Column: LeBron James, Governor of Indiana

Cleveland Cavaliers' LeBron James (23) passes the ball during the first half of the team's NBA basketball game against the Dallas Mavericks in Cleveland, Sunday, April 1, 2018. (AP Photo/Phil Long)

To this point in his career, LeBron James has averaged 27.2 points per game, 7.4 rebounds per game and 7.2 assists per game. In 1,143 career games, 54 have come against the Indiana Pacers against whom he averages 27.4 points per game, 7.6 rebounds per game and 6.4 assists per game. Doesn’t seem too bad, they’re even the only team he has shot below 30 percent from three against.

In the 2017-2018 season, James is averaging a special 27.5 points per game, 8.6 rebounds per game and 9.1 rebounds per game. In four games against Indianapolis, he is putting up 28.8 points per game, 8.5 rebounds per game and 10.3 assists per game. Allowing a double-double is not ideal, but he isn’t really brutalizing them much worse than the rest of the league.

However, starting with a 2012 Eastern Conference Semi-Finals win, 4-2 while leading the Miami Heat, James has been an absolute boogeyman, laying waste to a talented Pacers team with championship dreams.

That 2012 team was the No. 3 seed and they put up a scrap. They took game two in Miami even though James had 28, nine and five. After winning game three to go up in the series, LeBron said enough and went for 40, 18 and nine, wrestling back control. The Pacers promptly lost the next two.

They met again the following year, this time with high stakes in the conference finals. Anyone who remembers knows it was a tremendous back and forth. The games were not of the highest caliber, but the genuine belief in a Heat embarrassment, something sought by many a Big Three hater, was prevalent the whole series. However, LeBron was not having it, shutting down the Pacers again with 32 points in a game seven.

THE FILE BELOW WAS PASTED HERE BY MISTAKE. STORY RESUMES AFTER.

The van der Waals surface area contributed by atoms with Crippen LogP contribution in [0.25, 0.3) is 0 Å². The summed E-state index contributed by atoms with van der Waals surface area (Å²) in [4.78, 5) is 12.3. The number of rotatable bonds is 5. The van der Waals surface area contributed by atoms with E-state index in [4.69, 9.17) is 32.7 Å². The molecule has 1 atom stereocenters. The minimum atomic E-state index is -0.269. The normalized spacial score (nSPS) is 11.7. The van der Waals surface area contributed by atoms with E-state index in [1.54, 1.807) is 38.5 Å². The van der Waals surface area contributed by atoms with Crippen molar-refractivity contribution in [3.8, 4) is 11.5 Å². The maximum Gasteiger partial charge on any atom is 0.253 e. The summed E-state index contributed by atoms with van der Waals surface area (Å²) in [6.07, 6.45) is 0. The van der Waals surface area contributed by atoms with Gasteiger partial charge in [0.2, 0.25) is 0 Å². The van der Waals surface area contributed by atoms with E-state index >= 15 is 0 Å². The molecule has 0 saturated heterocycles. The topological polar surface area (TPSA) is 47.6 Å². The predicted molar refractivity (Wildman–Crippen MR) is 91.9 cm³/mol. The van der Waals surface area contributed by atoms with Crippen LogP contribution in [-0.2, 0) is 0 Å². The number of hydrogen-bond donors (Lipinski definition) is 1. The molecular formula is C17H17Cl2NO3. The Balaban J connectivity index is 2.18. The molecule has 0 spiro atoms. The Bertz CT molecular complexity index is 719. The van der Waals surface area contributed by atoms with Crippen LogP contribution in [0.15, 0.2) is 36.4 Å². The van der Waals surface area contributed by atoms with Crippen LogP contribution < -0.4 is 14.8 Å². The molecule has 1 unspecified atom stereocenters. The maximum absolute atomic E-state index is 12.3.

The three-peat (which was culminated three years of intense and enjoyable basketball) was realized in the Eastern Conference finals the next year. This time the Pacers were the No. 1 seed and their core of Paul George, Roy Hibbert, George Hill and Lance Stephenson were in their apex. That Pacers was quite good, and if Lance Stephenson didn’t go too far with his antics, maybe they could have gotten it done. But nah, Miami won in six.

The two suffered a couple seasons of separation before getting back together. James, now back with the Cavaliers, took on a Pacers team seventh in the East. George was still around, Stephenson was back, and nostalgia was in the air. The games were phenomenal, all decided by six points or less. However, the series was short, LeBron and co. swept the Pacers including a 41-point, 13 rebounds and 12 assist triple double in Indiana by James during game three.

James is good at many things; one of those things is making sure the Hoosier state, which loves basketball more than any other, will not supersede his reign as King of the East.

Last year he averaged 32.8 points, 9.8 rebounds and nine assists, a sensational line. He was tempered in 2014, only scoring 22.8 points per game, 6.3 rebounds per game, and 5.5 assists per game. But the year before that it was 29, seven and five, and that first year it was 30, ten and six.

Now the pair will meet again. Only Stephenson remains from the glory days, but James doesn’t discriminate, he surely intends to steamroll them regardless. 538 gives them a 74 percent chance to win game one, and 72 percent in the series at large. Experts will say, all this for the supposedly equitable four versus five matchups and the Cavaliers being as weak as ever this year.

But that’s not the point. It’s not what analytics or pundits say, it’s about what LeBron says. When the question from the Pacers has been “Can we go any further?”, James has always said “No.”


Matt Barresi is a staff writer for The Daily Campus. He can be reached via email at matthew.barresi@uconn.edu.